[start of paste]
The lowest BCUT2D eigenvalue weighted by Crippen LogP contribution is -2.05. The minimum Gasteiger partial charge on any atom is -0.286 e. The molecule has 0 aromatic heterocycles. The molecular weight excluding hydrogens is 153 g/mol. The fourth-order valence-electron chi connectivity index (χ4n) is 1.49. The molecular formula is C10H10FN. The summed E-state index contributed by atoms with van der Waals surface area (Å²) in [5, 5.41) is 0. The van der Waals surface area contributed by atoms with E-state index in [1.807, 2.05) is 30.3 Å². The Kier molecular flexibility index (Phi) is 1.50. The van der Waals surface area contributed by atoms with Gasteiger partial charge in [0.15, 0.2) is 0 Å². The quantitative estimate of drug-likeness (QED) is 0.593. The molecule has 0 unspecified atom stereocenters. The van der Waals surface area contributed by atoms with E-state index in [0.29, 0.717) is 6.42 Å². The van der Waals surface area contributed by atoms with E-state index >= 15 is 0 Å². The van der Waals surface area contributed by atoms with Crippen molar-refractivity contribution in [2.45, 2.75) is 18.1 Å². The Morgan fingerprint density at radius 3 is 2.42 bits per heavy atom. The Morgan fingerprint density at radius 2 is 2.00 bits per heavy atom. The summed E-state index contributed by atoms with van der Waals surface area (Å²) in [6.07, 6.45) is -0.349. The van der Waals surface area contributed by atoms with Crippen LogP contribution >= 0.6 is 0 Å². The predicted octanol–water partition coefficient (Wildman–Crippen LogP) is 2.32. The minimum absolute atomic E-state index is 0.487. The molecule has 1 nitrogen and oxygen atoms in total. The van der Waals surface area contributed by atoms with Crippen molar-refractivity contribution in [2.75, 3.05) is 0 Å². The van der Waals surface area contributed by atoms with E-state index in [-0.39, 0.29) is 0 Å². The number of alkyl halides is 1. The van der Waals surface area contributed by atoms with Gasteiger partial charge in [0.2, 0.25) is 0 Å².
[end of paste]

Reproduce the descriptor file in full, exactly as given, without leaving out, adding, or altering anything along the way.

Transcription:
The lowest BCUT2D eigenvalue weighted by Crippen LogP contribution is -2.05. The minimum Gasteiger partial charge on any atom is -0.286 e. The molecule has 0 aromatic heterocycles. The molecular weight excluding hydrogens is 153 g/mol. The fourth-order valence-electron chi connectivity index (χ4n) is 1.49. The molecular formula is C10H10FN. The summed E-state index contributed by atoms with van der Waals surface area (Å²) in [5, 5.41) is 0. The van der Waals surface area contributed by atoms with E-state index in [1.807, 2.05) is 30.3 Å². The Kier molecular flexibility index (Phi) is 1.50. The van der Waals surface area contributed by atoms with Gasteiger partial charge in [0.15, 0.2) is 0 Å². The quantitative estimate of drug-likeness (QED) is 0.593. The molecule has 0 unspecified atom stereocenters. The van der Waals surface area contributed by atoms with E-state index in [0.29, 0.717) is 6.42 Å². The van der Waals surface area contributed by atoms with E-state index >= 15 is 0 Å². The van der Waals surface area contributed by atoms with Crippen molar-refractivity contribution in [2.45, 2.75) is 18.1 Å². The Morgan fingerprint density at radius 3 is 2.42 bits per heavy atom. The Morgan fingerprint density at radius 2 is 2.00 bits per heavy atom. The summed E-state index contributed by atoms with van der Waals surface area (Å²) in [6.07, 6.45) is -0.349. The van der Waals surface area contributed by atoms with Crippen LogP contribution >= 0.6 is 0 Å². The predicted octanol–water partition coefficient (Wildman–Crippen LogP) is 2.32. The minimum absolute atomic E-state index is 0.487. The molecule has 1 nitrogen and oxygen atoms in total. The van der Waals surface area contributed by atoms with Crippen molar-refractivity contribution in [2.75, 3.05) is 0 Å². The van der Waals surface area contributed by atoms with E-state index in [-0.39, 0.29) is 0 Å². The number of alkyl halides is 1. The van der Waals surface area contributed by atoms with Gasteiger partial charge in [0.2, 0.25) is 0 Å².